The trend: Date night is back.
The data: Reservations for two-tops and four-tops are up 3 percent as a percentage of total dinner reservations, while single-diner reservations are down 15 percent.
Recent years have been tough on romance. Whether it’s long-partnered couples with increased anxiety around childcare or singles wanting fun and carefree meetups, date night has been through a period of decline.
Thankfully, in 2022, date night is coming back strong. Reservations for cozy two-tops are up 3 percent compared to 2019. Double dates are also trending, with reservations for four-tops up 3 percent as well. Meanwhile, single-diner reservations are down 15 percent, signaling the desire for connection while dining out. Couples are returning to their neighborhood bistros and marquee eateries alike to enjoy the intimate, romantic settings that restaurants have always excelled at creating.
The trend: The bar rises again.
The data: Bar seating is up 225 percent.
One of the most missed scenes of everyday life — a bustling, convivial bar — is returning to restaurants across America: Bar seating is up 225 percent compared to 2019.
For a long while, many people preferred to avoid the bars, which can be high-traffic places where you’ll cross paths with restaurant staff, your dining companions, and strangers alike. Turns out, in 2022 that’s exactly that kind of crossroads of humanity people are longing for most, shared places where they can connect meaningfully indoors and in person and be open to the serendipitous meet-cutes for which bars are justifiably famous.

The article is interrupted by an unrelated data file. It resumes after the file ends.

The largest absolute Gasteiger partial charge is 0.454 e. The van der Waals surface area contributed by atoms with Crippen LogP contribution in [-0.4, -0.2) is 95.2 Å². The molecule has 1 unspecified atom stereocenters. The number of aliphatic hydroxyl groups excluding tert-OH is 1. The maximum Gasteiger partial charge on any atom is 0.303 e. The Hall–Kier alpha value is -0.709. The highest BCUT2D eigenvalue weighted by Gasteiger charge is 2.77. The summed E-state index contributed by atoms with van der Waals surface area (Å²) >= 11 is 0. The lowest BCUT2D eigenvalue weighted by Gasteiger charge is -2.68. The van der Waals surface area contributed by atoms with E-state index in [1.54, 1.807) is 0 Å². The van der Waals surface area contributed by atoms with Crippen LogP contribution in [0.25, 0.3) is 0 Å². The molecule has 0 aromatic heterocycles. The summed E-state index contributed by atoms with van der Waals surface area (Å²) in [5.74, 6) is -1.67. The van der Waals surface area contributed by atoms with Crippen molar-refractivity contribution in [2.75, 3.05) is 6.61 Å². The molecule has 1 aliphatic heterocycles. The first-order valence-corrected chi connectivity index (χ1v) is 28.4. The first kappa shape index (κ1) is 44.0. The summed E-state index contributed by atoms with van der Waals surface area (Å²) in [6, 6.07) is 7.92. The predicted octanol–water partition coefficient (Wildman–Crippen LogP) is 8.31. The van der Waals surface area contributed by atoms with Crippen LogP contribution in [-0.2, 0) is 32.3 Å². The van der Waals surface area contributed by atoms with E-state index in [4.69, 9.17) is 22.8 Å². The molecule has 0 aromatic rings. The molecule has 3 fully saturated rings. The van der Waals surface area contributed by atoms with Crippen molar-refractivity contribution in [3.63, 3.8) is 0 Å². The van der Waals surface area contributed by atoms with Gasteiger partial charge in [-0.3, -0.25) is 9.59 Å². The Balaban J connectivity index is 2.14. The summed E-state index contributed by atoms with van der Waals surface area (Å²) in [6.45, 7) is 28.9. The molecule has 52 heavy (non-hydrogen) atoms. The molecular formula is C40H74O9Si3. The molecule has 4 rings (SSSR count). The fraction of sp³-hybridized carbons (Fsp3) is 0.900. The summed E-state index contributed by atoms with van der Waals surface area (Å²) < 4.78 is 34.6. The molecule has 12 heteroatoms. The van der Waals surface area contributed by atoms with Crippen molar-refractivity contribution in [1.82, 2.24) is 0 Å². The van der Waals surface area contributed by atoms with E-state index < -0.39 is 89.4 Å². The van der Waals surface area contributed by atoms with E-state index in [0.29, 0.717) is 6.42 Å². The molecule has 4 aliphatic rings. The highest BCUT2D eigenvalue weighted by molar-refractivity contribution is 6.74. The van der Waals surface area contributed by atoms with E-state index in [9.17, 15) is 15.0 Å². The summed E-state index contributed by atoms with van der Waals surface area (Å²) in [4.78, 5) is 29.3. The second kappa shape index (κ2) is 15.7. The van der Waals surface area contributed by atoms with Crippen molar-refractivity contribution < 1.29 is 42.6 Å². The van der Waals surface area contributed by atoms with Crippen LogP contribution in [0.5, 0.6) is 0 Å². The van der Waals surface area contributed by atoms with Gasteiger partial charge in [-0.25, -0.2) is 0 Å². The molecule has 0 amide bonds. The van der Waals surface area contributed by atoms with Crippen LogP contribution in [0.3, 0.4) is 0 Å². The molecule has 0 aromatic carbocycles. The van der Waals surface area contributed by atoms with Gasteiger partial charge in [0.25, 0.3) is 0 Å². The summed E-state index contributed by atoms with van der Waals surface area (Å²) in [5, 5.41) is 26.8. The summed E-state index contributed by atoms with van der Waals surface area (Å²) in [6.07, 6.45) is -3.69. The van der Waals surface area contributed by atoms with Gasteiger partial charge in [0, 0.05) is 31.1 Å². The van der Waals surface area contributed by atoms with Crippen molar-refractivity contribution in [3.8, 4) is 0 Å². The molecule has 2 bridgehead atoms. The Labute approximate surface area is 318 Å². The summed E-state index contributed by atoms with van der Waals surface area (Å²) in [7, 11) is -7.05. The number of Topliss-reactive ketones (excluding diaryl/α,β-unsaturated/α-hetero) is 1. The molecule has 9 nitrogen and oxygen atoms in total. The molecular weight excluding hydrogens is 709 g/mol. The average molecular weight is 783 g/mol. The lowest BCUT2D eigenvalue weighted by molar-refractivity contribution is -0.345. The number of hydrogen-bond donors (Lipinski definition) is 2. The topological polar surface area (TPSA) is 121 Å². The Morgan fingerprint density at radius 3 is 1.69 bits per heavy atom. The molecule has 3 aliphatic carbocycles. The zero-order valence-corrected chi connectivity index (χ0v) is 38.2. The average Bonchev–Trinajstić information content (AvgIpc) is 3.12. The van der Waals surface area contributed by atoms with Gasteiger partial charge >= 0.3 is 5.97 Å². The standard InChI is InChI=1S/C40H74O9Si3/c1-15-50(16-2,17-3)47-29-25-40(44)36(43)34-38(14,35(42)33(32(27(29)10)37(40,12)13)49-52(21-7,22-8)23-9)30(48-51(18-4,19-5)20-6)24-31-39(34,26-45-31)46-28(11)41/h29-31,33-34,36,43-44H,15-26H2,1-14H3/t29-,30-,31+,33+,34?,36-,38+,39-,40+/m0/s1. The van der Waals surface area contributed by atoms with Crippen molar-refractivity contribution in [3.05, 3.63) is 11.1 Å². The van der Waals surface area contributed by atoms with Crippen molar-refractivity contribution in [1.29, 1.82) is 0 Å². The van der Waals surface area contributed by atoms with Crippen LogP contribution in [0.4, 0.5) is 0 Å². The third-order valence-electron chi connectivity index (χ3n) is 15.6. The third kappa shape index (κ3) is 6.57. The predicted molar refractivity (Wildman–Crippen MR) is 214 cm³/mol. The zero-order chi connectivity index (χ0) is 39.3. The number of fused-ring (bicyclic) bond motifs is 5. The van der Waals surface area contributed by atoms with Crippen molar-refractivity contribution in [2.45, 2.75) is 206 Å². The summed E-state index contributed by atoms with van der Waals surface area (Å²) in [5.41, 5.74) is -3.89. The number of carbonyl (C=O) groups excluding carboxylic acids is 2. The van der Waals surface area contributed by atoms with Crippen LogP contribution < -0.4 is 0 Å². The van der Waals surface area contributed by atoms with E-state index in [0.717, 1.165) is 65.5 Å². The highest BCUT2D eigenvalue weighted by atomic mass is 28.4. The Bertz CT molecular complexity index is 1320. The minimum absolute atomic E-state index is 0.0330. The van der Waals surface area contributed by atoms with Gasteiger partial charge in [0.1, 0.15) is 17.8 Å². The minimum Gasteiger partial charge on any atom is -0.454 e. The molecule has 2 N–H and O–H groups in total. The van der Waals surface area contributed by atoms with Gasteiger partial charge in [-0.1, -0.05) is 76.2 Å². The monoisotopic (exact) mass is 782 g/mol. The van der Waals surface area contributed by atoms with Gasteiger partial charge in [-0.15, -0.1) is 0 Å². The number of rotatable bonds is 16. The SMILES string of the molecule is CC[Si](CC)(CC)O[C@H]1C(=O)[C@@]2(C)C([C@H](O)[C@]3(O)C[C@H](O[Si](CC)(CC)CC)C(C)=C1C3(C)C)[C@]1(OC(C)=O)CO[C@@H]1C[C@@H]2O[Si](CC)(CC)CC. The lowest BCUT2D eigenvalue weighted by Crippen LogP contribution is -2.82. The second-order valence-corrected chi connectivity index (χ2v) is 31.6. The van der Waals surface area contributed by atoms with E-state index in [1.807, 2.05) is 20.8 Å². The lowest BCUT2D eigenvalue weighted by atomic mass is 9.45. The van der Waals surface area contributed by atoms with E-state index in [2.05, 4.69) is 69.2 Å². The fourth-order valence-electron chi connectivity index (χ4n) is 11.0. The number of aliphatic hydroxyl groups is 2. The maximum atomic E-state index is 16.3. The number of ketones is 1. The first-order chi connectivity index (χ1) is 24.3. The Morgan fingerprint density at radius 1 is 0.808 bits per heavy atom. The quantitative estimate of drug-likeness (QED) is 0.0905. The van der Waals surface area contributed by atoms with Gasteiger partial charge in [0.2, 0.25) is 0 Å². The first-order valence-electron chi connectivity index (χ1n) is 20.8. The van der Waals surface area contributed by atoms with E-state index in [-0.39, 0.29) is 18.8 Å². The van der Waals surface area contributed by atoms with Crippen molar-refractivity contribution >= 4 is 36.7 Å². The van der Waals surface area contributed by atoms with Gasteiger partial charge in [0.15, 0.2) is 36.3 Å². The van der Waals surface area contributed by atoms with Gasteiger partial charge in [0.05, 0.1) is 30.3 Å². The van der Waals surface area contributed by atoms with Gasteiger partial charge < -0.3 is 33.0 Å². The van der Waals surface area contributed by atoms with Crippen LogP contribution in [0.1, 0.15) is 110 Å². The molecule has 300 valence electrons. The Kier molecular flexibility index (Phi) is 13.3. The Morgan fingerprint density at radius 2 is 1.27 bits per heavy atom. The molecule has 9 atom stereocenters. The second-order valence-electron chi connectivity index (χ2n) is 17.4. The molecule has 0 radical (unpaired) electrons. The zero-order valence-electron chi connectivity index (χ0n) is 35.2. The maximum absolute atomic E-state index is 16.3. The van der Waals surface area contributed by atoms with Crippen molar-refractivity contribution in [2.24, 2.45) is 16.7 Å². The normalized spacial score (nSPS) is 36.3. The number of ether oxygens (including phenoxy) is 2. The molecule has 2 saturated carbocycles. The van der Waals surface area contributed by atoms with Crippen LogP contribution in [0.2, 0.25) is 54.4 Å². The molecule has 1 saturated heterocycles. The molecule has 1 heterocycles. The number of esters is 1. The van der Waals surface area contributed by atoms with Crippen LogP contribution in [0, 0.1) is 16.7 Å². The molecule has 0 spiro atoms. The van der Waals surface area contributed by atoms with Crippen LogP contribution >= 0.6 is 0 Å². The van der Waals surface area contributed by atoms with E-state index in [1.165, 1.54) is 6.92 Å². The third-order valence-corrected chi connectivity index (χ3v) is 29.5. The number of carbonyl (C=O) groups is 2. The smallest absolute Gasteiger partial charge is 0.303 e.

The trend: Year-round outdoor dining becomes the norm.
The data: 82 percent of people want to see outdoor seating options continue to grow.*
In the pandemic era, the popularity of outdoor dining rapidly exploded. According to OpenTable’s most recent diner survey, 82 percent of people want to see outdoor seating options continue to grow.
Many cities and towns freed restaurants from onerous permitting and other restrictions, clearing the way for expanded patio spaces, sidewalk seating, and charming dining areas erected in parking spaces. Outdoor heaters and sheltering structures have proliferated in order to make dining al fresco comfortable in cold or wet weather. And diners need the flexibility as new variants emerge to find that community connection where they feel comfortable.
There’s no doubt that the pandemic has altered many things about restaurants and diners forever. As everyone moves ahead into a still-uncertain future, it’s comforting to know that at least one fundamental thing hasn’t changed: Togetherness and connection will define the new normal.
*OpenTable surveyed over 21,000 diners in the U.S. and Canada on the OpenTable network between February 7, 2021 and February 15, 2021. The James Beard Foundation surveyed nearly 300 of its restaurant partners in the U.S. between February 8, 2021 and February 23, 2021.